• There was a time when the Kenyan flag was only reserved for the flagpole. Now, the Kenyan flag can be seen on shirts, shorts, hats, and thongs (Ok, I haven’t seen a Kenyan flag thong but I bet you someones working on that. Ahem)
  • There was a time when Kenyan youth spoke solely and proudly in the queens English. Swahili and our tribal tongues were reserved for hoodlums as well as the uneducated.
  • There was a time when the old were certain that the youth would never be interested in their heritage. Now they scrach their heads when they see us sporting Field Marshal Dedan Kimathi tee shirts.

Times truly have changed. Kenyan youth all over the world (and believe me, we are ALL over the world) run around speaking Swahili, wearing shirts that either say “Kenya” or have the Kenyan flag on it. Some, including me even have been audacious enough to drop their Christian names and now are using their pagan….oops I mean, tribal names.

I am not a Sociologist, nor am I an Anthropologist so I will spare you a lecture as well as a treatise in regard to this massive shift to what I would like to call neo-nationalism. What I can say is that this change is a good thing!

Here is a challenge to my peers; Though we are outwardly proud of being African as well as Kenyan, we need to also be willing to make the extra step and resolve to be catalysts for change in a continent that has been exploited, raped, and pillaged by its own, as well as it’s invaders.

So here is my challenge, choose to either wear the Kenyan thong or speak out on Kenyan wrongs.

Click here to find out more about my passion PASSION.

3 Common Mistakes Made When Taking Pictures.

The other day, a friend showed me a picture she took of her daughter. I looked at it and responded in the most politically correct way, I said, “Awwwww!” What I really was thinking was, “You call that a picture? My 99 year old legally blind grandma takes better pictures.”

What makes a good image? Well I will tell you what makes a bad image.

From a distance
Some of us are afraid to move closer to the people we are taking pictures of. The truth is that most people who want their pictures taken don’t bite. I would understand if you are taking pictures of a person who hasn’t showered for a decade or even one who’s breath stinks but if that is not the case, get closer to the subject!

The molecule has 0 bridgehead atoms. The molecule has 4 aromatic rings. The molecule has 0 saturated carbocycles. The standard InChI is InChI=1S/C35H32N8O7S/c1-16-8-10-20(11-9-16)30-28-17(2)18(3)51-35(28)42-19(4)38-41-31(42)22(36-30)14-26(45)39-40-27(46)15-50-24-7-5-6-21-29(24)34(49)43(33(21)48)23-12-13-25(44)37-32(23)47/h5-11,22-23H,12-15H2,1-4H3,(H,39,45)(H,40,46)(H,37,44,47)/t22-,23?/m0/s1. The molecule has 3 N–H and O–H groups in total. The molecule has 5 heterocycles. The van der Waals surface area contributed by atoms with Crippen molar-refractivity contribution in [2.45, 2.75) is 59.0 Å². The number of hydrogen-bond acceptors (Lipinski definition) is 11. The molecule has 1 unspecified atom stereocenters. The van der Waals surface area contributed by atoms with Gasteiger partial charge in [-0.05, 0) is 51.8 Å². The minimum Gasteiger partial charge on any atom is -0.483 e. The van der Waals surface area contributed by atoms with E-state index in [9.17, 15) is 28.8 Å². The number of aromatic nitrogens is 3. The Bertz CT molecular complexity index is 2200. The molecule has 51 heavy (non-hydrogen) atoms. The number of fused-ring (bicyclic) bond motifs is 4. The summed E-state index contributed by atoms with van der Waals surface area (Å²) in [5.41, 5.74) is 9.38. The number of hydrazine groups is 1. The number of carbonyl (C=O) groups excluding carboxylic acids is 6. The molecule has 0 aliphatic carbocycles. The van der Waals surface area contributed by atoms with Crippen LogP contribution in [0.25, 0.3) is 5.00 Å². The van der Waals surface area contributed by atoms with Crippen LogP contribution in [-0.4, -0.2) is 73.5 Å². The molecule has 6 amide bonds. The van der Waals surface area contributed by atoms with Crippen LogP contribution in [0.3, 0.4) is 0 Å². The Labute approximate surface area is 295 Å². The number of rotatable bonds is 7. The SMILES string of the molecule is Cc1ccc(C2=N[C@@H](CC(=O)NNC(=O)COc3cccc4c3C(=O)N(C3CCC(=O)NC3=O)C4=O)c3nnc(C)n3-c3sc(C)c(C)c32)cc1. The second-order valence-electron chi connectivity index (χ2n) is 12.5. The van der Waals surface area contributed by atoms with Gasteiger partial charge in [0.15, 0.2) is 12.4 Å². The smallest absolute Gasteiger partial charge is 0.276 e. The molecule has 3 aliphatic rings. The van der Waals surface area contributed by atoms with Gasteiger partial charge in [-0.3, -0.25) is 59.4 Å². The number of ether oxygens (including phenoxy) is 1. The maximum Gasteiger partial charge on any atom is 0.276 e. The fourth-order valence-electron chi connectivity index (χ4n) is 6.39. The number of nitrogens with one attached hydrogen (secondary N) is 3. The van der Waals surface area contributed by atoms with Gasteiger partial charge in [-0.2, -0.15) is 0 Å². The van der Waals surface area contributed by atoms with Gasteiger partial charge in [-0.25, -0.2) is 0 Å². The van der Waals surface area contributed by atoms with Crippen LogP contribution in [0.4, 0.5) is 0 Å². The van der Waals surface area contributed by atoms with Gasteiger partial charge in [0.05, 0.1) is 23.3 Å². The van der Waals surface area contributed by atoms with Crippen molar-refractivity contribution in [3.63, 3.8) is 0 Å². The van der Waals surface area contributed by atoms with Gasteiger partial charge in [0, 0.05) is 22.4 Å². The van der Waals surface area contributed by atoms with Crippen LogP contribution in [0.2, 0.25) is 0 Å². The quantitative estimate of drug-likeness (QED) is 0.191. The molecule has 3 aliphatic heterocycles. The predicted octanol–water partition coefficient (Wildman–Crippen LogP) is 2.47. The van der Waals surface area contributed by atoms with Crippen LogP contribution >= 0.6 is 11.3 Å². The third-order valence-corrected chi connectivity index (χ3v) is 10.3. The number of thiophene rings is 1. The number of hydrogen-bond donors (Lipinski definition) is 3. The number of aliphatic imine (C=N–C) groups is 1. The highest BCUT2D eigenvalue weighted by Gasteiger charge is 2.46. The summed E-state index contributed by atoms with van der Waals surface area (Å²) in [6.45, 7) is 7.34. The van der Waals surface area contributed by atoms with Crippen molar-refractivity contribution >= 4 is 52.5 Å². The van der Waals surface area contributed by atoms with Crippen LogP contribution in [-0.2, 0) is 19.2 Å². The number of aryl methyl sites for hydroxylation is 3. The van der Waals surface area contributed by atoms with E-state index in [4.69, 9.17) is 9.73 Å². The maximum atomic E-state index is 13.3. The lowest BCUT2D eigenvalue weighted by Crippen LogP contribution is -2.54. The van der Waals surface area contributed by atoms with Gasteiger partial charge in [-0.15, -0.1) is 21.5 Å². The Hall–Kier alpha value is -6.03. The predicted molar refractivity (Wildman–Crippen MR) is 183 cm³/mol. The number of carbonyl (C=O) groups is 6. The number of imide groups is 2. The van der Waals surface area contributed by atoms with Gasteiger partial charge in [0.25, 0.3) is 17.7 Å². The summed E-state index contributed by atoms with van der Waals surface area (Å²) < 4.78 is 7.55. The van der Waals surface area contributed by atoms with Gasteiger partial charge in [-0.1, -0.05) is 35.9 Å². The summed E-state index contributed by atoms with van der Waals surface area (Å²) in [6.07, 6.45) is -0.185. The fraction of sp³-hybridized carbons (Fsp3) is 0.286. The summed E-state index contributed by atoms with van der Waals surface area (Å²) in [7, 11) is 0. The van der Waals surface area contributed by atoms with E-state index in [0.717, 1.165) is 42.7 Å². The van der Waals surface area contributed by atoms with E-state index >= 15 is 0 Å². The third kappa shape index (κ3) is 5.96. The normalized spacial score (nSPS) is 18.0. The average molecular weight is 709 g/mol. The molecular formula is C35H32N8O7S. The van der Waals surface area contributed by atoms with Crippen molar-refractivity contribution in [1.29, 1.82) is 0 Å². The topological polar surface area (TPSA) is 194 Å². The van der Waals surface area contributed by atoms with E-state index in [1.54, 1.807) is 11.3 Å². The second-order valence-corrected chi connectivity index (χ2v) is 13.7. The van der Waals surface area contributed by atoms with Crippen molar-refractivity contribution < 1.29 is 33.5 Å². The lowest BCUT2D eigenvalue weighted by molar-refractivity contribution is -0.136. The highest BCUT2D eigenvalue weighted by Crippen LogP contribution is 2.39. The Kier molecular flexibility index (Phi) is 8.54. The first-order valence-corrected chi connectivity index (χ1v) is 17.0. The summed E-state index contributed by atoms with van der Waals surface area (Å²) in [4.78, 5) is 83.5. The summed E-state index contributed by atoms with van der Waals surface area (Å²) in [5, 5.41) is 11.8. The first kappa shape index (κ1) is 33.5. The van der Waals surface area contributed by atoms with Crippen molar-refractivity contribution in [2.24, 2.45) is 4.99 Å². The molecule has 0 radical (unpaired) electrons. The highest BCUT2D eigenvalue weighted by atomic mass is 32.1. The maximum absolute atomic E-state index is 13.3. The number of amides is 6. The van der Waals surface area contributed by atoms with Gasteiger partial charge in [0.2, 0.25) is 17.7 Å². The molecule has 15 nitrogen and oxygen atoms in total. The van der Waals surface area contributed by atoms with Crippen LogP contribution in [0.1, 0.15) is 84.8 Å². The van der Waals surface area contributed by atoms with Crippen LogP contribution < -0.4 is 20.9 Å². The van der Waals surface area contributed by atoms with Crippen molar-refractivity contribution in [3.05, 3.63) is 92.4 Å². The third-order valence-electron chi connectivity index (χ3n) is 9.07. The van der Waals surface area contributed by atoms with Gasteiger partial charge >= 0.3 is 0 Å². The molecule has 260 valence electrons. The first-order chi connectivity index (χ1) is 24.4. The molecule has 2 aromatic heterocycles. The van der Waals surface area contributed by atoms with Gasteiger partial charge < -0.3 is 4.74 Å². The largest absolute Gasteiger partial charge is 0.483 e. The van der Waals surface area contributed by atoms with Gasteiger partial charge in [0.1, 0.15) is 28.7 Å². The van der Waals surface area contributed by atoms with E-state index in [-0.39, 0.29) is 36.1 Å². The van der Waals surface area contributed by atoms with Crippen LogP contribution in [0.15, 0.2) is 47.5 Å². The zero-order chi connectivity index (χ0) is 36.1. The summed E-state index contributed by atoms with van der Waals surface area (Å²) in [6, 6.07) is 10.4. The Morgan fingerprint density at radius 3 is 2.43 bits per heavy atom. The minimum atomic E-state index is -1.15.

Long distance shots are uninteresting and include elements that are a distraction. Take for instance this image. There is a crate, cars and a generator in the image. Are they all necessary? I don’t think so.

Chopping heads off
I don’t know how many times I have seen this kind of picture. When I do, usually think, either the photographer had the dog take the pictures, or they were not taking the time to look into the view finder.

Cutting heads and bodies off should be considered a crime and the ones who do it should do some time. I’m just joking. But seriously, don’t decapitate the people you are taking pictures of.

Dark dudes and dudettes.

Never, and I repeat, never take a picture when the sun is at the back of the person you are taking the pictures of. The result is almost always a silhouette. Always have the people you are taking pics of turn so that the sun hits their face. Though black is beautiful, too much black will make the only thing recognizable in the picture is the persons dental formula (teeth).

A good image is…
relative. What I mean, is that it is in the eyes of the beholder. I personally think that the image below is good.

Some other person may look at it and say, “You call that a picture? My 99 year old legally blind chimpanzee takes better pictures!”

Anyway, my hope is that you found this blog informative. For more info about my work check out my photo blog at , my STORE, as well as my other blog

Genge Revolution.

With every revolution there at times is a counter revolution.

The Genge music genre has boasted a large following both in Kenya and Abroad. Before the rise of genge/kapuka, the Kenyan youth seemed so hypnotized by African-American hip hop but eventually they began to adopt the Hip Hop genre to share their world view on their own terms.

Now there is a slow revolution within Genge circles. These revolutionaries as well as artists are tired of listening to the same beat, same track and same bling bling talk. The new revolutionaries are more socially conscious, thoughtful, creative and eloquent.

“Lalalala” by Manjeru is a good example of a revolutionary love song that is so sweet, and creative. This song lacks the trademark misogyny and and bragging that some artists are well known for.

I am absolutely into STL’s style. Stella Mwangi (STL) has managed to rise above the throng. One of these days, I am going to dedicate a whole entry to talking about her music and talent. Her music speaks for itself.

So what is the future of genge and kapuka? I wish I knew. What I know is that redundancy could plague these two genres resulting in people loosing interest and going back to American Hip Hop.